Homeowners aged 62 and older saw their collective housing wealth increase in Q1 2022 by 4.91% compared to the previous quarter. This constitutes an increase of approximately $520 billion to a record of $11.12 trillion, according to data provided by the National Reverse Mortgage Lenders Association (NRMLA) in conjunction with data analytics firm RiskSpan.
The increase was reported this week in the quarterly release of the NRMLA/RiskSpan Reverse Mortgage Market Index (RMMI), according to an email update distributed to the association’s membership.
The RMMI rose in Q1 2022 to 388.83, which marks another consecutive all-time high since the index’s original publication in 2000. That increase was described as being primarily driven by an estimated 4.4% (or $563 billion) increase in the values of homes owned by seniors. This was offset, however, by a 2.06% (or $43 billion) increase of senior-held mortgage debt, a mitigating factor coming in slightly lower than the one seen in the prior quarter.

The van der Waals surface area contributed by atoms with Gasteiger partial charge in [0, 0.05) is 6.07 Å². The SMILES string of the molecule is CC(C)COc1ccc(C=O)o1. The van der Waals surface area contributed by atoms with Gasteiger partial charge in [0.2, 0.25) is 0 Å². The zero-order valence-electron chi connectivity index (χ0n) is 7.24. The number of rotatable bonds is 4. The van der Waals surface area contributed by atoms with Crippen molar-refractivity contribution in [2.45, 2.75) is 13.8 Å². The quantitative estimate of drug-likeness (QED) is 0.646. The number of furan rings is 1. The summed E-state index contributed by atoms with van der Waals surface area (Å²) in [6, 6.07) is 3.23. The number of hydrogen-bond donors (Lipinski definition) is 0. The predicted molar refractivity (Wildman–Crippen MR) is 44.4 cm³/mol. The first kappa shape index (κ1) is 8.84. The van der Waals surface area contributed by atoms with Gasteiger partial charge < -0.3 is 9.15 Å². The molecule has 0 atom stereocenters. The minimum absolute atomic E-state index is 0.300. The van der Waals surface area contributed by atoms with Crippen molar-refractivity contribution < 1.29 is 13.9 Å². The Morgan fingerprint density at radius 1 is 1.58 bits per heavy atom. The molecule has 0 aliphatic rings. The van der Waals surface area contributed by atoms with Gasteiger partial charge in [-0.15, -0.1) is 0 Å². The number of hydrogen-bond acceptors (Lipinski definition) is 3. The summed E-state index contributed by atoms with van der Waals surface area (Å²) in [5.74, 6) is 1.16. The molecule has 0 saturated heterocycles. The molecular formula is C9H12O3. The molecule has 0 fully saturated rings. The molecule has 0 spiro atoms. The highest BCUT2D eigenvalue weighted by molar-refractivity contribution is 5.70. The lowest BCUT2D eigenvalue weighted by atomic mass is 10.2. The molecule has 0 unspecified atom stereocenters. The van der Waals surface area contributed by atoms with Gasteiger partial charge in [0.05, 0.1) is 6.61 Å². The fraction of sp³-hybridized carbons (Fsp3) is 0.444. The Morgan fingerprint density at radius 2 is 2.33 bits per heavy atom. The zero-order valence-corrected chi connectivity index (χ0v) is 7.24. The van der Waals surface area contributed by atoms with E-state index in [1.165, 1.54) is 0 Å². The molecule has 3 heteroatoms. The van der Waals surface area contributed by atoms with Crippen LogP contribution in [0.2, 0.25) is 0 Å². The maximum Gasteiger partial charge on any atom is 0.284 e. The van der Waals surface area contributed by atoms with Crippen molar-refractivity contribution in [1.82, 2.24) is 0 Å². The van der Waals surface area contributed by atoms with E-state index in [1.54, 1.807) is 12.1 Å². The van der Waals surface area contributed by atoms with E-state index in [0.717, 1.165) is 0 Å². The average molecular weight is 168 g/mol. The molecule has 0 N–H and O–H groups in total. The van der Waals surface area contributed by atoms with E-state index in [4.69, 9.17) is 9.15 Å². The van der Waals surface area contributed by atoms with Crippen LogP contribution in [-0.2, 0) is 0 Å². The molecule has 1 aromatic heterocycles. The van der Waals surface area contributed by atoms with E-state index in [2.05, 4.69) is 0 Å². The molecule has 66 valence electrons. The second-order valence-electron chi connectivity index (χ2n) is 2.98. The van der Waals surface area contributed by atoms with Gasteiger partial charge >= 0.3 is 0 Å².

“Inflationary fears, market volatility and concerns about a possible recession have created a great deal of anxiety for America’s aging population,” said Steve Irwin, president of NRMLA in a statement accompanying the new data. “Now may be an appropriate time to consider the strategic use of home equity to help improve older homeowners’ retirement security.”
Year-over-year, the RMMI figure increased by 8.3% in 2020, outpacing previous years of change including 2019 (5.4%) and 2018 (6.3%), which is believed to be due to higher levels of home price appreciation seen in 2020. This past January, the collective senior housing wealth figure topped $10 trillion for the first time. It reached a threshold of over $9 trillion for the first time in July 2021, and previously topped $8 trillion for the first time in April 2021.